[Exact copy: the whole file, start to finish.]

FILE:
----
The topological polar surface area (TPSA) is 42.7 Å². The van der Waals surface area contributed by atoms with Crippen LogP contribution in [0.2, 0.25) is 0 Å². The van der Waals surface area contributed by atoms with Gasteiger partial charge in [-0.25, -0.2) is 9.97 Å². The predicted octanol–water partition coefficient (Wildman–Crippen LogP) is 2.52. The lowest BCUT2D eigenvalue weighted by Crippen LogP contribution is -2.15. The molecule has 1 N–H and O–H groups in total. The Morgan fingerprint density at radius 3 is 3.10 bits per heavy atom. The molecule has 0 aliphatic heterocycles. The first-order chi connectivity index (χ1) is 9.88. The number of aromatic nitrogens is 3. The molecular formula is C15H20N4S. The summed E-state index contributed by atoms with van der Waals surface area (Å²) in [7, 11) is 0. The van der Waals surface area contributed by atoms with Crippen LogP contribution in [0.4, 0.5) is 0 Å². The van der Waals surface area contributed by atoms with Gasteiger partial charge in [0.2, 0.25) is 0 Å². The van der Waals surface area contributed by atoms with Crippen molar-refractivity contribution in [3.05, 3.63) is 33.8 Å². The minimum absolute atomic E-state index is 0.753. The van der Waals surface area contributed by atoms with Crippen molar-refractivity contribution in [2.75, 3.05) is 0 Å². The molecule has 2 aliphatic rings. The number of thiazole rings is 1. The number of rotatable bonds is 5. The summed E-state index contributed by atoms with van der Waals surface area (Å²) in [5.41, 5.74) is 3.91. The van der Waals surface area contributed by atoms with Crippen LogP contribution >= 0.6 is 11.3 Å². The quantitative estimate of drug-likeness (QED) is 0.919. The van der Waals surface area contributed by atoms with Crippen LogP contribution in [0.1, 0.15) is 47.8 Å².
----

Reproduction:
The topological polar surface area (TPSA) is 42.7 Å². The van der Waals surface area contributed by atoms with Crippen LogP contribution in [0.2, 0.25) is 0 Å². The van der Waals surface area contributed by atoms with Gasteiger partial charge in [-0.25, -0.2) is 9.97 Å². The predicted octanol–water partition coefficient (Wildman–Crippen LogP) is 2.52. The lowest BCUT2D eigenvalue weighted by Crippen LogP contribution is -2.15. The molecule has 1 N–H and O–H groups in total. The Morgan fingerprint density at radius 3 is 3.10 bits per heavy atom. The molecule has 0 aliphatic heterocycles. The first-order chi connectivity index (χ1) is 9.88. The number of aromatic nitrogens is 3. The molecular formula is C15H20N4S. The summed E-state index contributed by atoms with van der Waals surface area (Å²) in [7, 11) is 0. The van der Waals surface area contributed by atoms with Crippen LogP contribution in [0.4, 0.5) is 0 Å². The van der Waals surface area contributed by atoms with Gasteiger partial charge in [0.2, 0.25) is 0 Å². The van der Waals surface area contributed by atoms with Crippen molar-refractivity contribution in [3.05, 3.63) is 33.8 Å². The minimum absolute atomic E-state index is 0.753. The van der Waals surface area contributed by atoms with Crippen molar-refractivity contribution in [2.75, 3.05) is 0 Å². The molecule has 2 aliphatic rings. The number of thiazole rings is 1. The number of rotatable bonds is 5. The summed E-state index contributed by atoms with van der Waals surface area (Å²) in [5.41, 5.74) is 3.91. The van der Waals surface area contributed by atoms with Crippen LogP contribution >= 0.6 is 11.3 Å². The quantitative estimate of drug-likeness (QED) is 0.919. The van der Waals surface area contributed by atoms with Crippen LogP contribution in [0.1, 0.15) is 47.8 Å².